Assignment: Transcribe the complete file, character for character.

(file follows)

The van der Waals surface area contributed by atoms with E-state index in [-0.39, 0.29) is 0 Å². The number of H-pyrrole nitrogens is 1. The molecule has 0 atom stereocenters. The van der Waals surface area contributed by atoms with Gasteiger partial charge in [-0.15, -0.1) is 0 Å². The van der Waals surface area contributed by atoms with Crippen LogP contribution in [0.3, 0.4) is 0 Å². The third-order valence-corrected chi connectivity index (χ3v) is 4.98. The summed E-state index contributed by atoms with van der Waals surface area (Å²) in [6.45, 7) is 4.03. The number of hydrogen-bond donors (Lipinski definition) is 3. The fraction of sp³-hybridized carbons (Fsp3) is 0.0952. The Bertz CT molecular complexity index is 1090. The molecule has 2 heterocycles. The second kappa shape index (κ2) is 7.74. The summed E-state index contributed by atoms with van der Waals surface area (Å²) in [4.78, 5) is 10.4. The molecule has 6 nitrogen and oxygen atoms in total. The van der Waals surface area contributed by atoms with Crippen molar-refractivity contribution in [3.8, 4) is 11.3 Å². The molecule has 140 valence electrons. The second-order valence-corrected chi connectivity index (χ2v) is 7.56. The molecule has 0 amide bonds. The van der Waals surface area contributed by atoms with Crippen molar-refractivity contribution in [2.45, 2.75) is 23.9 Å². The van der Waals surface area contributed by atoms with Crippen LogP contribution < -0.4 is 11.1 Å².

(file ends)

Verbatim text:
The van der Waals surface area contributed by atoms with E-state index in [-0.39, 0.29) is 0 Å². The number of H-pyrrole nitrogens is 1. The molecule has 0 atom stereocenters. The van der Waals surface area contributed by atoms with Gasteiger partial charge in [-0.15, -0.1) is 0 Å². The van der Waals surface area contributed by atoms with Crippen LogP contribution in [0.3, 0.4) is 0 Å². The third-order valence-corrected chi connectivity index (χ3v) is 4.98. The summed E-state index contributed by atoms with van der Waals surface area (Å²) in [6.45, 7) is 4.03. The number of hydrogen-bond donors (Lipinski definition) is 3. The fraction of sp³-hybridized carbons (Fsp3) is 0.0952. The Bertz CT molecular complexity index is 1090. The molecule has 2 heterocycles. The second kappa shape index (κ2) is 7.74. The summed E-state index contributed by atoms with van der Waals surface area (Å²) in [4.78, 5) is 10.4. The molecule has 6 nitrogen and oxygen atoms in total. The van der Waals surface area contributed by atoms with Crippen molar-refractivity contribution in [3.8, 4) is 11.3 Å². The molecule has 140 valence electrons. The second-order valence-corrected chi connectivity index (χ2v) is 7.56. The molecule has 0 amide bonds. The van der Waals surface area contributed by atoms with Crippen molar-refractivity contribution in [2.45, 2.75) is 23.9 Å². The van der Waals surface area contributed by atoms with Crippen LogP contribution < -0.4 is 11.1 Å².